I completely understand this setback. When I finished reading, I thought it would be really interesting to hear the story of one of the factory workers.
An author always wants to hear you could imagine more! Unfortunately, my editor said three is good. It’s nice to hear that this could continue. Once the secondary characters enter, someone comes to the top and I leave, ok, that’s the next book, that’s their story. Readers love when the same characters make appearances. My shop girl the series had 41 characters – I like to write a big cast!
You’ve written about 30 books, haven’t you?
It’s incredible. I was going to ask you if the process has gotten any easier, but I’ve read that you’ve been asked a bit too often!
It never gets easier. I run a first chapter review service for new writers, and they ask, “Is it getting any easier”? But I have to tell them no. I plan everything, but sometimes the characters decide they’re doing something completely different. The trick is to follow them – they are always right. It doesn’t get any easier, but I will never stop writing. I just love him too much.
Has anything changed in your process? What have you learned about your way of working?
The most important thing I learned was at a retreat, where a writer said, “give yourself permission to write a shitty first draft.” I write two and a half books a year now because this process has changed everything. I used to agonize over having a perfect chapter – I didn’t trust myself at all. My biggest advice to any aspiring writer is to write that first draft and worry about the cleanup afterwards.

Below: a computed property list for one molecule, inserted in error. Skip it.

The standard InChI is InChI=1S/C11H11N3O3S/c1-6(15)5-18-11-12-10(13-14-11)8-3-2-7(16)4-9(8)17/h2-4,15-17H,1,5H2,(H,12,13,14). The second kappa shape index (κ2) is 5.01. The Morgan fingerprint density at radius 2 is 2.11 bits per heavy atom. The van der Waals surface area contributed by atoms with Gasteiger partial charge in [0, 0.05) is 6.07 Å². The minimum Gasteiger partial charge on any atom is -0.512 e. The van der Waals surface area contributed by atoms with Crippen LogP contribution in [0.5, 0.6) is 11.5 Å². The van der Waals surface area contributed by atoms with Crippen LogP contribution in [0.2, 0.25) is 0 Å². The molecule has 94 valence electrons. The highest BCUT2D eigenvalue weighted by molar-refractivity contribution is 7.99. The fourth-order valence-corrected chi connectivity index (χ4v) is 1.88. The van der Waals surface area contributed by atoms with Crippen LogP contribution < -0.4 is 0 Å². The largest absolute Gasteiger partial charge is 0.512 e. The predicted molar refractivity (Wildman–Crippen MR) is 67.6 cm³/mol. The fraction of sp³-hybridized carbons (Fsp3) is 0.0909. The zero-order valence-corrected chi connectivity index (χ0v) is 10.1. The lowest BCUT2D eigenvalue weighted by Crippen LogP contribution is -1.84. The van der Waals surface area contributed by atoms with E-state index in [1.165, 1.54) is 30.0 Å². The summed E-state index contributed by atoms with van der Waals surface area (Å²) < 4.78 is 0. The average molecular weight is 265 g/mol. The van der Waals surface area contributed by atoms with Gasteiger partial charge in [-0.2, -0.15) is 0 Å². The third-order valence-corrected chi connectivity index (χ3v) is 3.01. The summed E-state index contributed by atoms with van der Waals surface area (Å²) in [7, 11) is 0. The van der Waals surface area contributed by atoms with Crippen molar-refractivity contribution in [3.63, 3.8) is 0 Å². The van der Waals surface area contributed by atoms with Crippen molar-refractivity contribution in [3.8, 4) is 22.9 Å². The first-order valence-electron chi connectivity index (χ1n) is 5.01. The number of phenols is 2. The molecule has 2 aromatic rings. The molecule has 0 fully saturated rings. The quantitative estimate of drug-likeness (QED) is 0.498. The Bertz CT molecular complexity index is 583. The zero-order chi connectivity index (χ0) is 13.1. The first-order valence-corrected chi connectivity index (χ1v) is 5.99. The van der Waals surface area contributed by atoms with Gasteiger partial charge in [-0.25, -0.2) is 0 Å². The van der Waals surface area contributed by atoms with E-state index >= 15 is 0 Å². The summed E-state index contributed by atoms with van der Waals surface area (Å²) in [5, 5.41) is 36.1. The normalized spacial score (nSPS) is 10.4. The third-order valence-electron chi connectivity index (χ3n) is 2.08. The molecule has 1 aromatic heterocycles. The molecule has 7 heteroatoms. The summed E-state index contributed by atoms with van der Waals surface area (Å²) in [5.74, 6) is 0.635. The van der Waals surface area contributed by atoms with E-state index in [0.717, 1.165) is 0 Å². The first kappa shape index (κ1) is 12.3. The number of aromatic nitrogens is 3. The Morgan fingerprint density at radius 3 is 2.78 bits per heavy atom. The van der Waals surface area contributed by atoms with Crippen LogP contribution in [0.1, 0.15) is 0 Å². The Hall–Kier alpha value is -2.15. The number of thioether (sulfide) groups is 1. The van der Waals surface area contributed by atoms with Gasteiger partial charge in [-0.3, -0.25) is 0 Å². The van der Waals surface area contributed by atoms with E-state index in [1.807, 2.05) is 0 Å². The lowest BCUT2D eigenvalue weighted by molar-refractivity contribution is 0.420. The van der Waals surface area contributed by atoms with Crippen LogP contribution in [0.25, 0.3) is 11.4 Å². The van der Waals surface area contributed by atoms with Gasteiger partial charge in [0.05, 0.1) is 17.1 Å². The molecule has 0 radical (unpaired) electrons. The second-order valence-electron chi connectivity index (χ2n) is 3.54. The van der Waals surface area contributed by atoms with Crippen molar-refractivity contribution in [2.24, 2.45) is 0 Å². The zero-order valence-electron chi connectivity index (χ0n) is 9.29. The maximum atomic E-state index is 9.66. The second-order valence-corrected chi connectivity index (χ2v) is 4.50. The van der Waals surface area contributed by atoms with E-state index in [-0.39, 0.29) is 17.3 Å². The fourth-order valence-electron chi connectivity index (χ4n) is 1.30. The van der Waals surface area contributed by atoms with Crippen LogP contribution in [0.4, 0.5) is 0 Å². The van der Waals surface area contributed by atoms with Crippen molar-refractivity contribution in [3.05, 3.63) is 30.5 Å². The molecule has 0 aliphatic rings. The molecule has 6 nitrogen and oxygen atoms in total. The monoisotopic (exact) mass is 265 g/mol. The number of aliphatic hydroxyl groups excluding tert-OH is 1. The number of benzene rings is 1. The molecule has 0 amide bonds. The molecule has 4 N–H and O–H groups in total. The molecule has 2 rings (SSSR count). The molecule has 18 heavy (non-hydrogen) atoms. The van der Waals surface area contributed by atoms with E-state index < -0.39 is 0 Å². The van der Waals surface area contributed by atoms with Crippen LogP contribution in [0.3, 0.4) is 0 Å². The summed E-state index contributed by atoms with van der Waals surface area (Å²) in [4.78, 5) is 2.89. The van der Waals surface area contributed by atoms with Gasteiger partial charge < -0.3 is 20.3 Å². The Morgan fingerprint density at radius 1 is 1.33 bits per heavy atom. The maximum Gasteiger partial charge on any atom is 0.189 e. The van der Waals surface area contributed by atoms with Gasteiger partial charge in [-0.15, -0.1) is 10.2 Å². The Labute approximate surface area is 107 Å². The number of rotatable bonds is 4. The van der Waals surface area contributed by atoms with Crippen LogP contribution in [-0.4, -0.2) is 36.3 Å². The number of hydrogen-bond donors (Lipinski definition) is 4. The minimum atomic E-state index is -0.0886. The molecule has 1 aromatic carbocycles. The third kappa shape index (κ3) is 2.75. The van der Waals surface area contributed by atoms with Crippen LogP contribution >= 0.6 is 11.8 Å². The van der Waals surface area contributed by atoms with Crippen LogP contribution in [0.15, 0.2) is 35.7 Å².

This is very good advice. I think a lot of us students put too much pressure on getting perfect homework right from the start, when it’s not realistic.
This prevents people from finishing their writing: they give up. But if you have the first draft, you know you’re capable, so you can play as much as you want until you’re ready for submission. And also be prepared for rejection!
As this will be published in our student newspaper, what advice would you give to budding student authors?